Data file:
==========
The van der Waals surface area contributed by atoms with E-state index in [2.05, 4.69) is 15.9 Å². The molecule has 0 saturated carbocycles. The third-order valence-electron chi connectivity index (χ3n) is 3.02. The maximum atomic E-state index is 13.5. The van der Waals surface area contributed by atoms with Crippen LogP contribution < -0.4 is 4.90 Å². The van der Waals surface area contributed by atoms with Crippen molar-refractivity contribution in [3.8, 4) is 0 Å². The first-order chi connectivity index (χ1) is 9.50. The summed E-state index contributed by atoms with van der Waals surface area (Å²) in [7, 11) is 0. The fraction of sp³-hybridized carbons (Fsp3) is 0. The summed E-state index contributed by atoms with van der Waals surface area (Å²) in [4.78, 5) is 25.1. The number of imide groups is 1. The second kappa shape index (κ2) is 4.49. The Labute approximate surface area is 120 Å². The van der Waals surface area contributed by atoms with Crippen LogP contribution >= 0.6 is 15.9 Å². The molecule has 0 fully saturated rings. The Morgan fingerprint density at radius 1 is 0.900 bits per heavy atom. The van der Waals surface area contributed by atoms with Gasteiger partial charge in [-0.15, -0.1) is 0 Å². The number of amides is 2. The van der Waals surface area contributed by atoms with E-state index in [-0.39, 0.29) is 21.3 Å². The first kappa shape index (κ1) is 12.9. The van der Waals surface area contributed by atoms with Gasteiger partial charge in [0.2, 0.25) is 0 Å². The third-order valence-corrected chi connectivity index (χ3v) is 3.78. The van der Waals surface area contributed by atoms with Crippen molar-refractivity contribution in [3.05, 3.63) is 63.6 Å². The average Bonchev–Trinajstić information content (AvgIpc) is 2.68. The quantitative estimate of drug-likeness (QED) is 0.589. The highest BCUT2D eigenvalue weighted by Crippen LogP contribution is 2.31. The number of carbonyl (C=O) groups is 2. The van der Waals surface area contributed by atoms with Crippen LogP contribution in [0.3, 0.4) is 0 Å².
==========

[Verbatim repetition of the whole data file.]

The van der Waals surface area contributed by atoms with E-state index in [2.05, 4.69) is 15.9 Å². The molecule has 0 saturated carbocycles. The third-order valence-electron chi connectivity index (χ3n) is 3.02. The maximum atomic E-state index is 13.5. The van der Waals surface area contributed by atoms with Crippen LogP contribution < -0.4 is 4.90 Å². The van der Waals surface area contributed by atoms with Crippen molar-refractivity contribution in [3.8, 4) is 0 Å². The first-order chi connectivity index (χ1) is 9.50. The summed E-state index contributed by atoms with van der Waals surface area (Å²) in [7, 11) is 0. The fraction of sp³-hybridized carbons (Fsp3) is 0. The summed E-state index contributed by atoms with van der Waals surface area (Å²) in [4.78, 5) is 25.1. The number of imide groups is 1. The second kappa shape index (κ2) is 4.49. The Labute approximate surface area is 120 Å². The van der Waals surface area contributed by atoms with Crippen LogP contribution >= 0.6 is 15.9 Å². The molecule has 0 fully saturated rings. The Morgan fingerprint density at radius 1 is 0.900 bits per heavy atom. The van der Waals surface area contributed by atoms with Gasteiger partial charge in [-0.15, -0.1) is 0 Å². The number of amides is 2. The van der Waals surface area contributed by atoms with E-state index in [-0.39, 0.29) is 21.3 Å². The first kappa shape index (κ1) is 12.9. The van der Waals surface area contributed by atoms with Gasteiger partial charge in [0.2, 0.25) is 0 Å². The third-order valence-corrected chi connectivity index (χ3v) is 3.78. The van der Waals surface area contributed by atoms with Crippen molar-refractivity contribution in [3.05, 3.63) is 63.6 Å². The average Bonchev–Trinajstić information content (AvgIpc) is 2.68. The quantitative estimate of drug-likeness (QED) is 0.589. The highest BCUT2D eigenvalue weighted by Crippen LogP contribution is 2.31. The number of carbonyl (C=O) groups is 2. The van der Waals surface area contributed by atoms with Crippen LogP contribution in [0.3, 0.4) is 0 Å².